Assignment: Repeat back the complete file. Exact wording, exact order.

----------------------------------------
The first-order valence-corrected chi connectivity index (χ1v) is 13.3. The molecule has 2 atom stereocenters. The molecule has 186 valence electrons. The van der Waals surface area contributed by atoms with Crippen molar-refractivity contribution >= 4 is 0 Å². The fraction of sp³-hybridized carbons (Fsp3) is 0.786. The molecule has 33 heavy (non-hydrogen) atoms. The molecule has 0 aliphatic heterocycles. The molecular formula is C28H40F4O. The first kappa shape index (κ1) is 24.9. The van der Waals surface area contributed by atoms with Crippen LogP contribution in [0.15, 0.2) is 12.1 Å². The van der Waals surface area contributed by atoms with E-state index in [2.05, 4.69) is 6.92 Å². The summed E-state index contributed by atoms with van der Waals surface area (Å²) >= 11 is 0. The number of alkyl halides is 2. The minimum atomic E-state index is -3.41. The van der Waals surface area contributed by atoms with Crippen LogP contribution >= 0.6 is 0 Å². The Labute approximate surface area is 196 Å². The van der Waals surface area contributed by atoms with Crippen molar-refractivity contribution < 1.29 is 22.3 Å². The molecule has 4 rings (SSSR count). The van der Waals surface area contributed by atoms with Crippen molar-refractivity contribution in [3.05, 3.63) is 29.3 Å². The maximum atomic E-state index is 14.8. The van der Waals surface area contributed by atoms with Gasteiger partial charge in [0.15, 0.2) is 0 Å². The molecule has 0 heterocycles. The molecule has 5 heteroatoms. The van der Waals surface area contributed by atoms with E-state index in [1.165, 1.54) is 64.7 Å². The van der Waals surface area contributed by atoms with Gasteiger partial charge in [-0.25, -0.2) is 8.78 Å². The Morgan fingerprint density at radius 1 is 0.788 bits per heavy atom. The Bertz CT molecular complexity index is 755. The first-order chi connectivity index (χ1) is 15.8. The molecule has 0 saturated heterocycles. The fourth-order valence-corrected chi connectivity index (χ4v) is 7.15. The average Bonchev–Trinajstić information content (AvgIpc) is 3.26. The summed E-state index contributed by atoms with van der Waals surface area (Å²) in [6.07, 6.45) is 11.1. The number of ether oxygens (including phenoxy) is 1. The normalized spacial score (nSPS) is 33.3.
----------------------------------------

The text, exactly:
The first-order valence-corrected chi connectivity index (χ1v) is 13.3. The molecule has 2 atom stereocenters. The molecule has 186 valence electrons. The van der Waals surface area contributed by atoms with Crippen molar-refractivity contribution >= 4 is 0 Å². The fraction of sp³-hybridized carbons (Fsp3) is 0.786. The molecule has 33 heavy (non-hydrogen) atoms. The molecule has 0 aliphatic heterocycles. The molecular formula is C28H40F4O. The first kappa shape index (κ1) is 24.9. The van der Waals surface area contributed by atoms with Crippen LogP contribution in [0.15, 0.2) is 12.1 Å². The van der Waals surface area contributed by atoms with E-state index in [2.05, 4.69) is 6.92 Å². The summed E-state index contributed by atoms with van der Waals surface area (Å²) >= 11 is 0. The number of alkyl halides is 2. The minimum atomic E-state index is -3.41. The van der Waals surface area contributed by atoms with Crippen LogP contribution >= 0.6 is 0 Å². The Labute approximate surface area is 196 Å². The van der Waals surface area contributed by atoms with Crippen molar-refractivity contribution < 1.29 is 22.3 Å². The molecule has 4 rings (SSSR count). The van der Waals surface area contributed by atoms with Crippen molar-refractivity contribution in [3.05, 3.63) is 29.3 Å². The maximum atomic E-state index is 14.8. The van der Waals surface area contributed by atoms with Gasteiger partial charge in [0.15, 0.2) is 0 Å². The molecule has 0 heterocycles. The molecule has 5 heteroatoms. The van der Waals surface area contributed by atoms with E-state index in [1.165, 1.54) is 64.7 Å². The van der Waals surface area contributed by atoms with Gasteiger partial charge in [-0.25, -0.2) is 8.78 Å². The Morgan fingerprint density at radius 1 is 0.788 bits per heavy atom. The Bertz CT molecular complexity index is 755. The first-order chi connectivity index (χ1) is 15.8. The molecule has 0 saturated heterocycles. The fourth-order valence-corrected chi connectivity index (χ4v) is 7.15. The average Bonchev–Trinajstić information content (AvgIpc) is 3.26. The summed E-state index contributed by atoms with van der Waals surface area (Å²) in [6.07, 6.45) is 11.1. The number of ether oxygens (including phenoxy) is 1. The normalized spacial score (nSPS) is 33.3.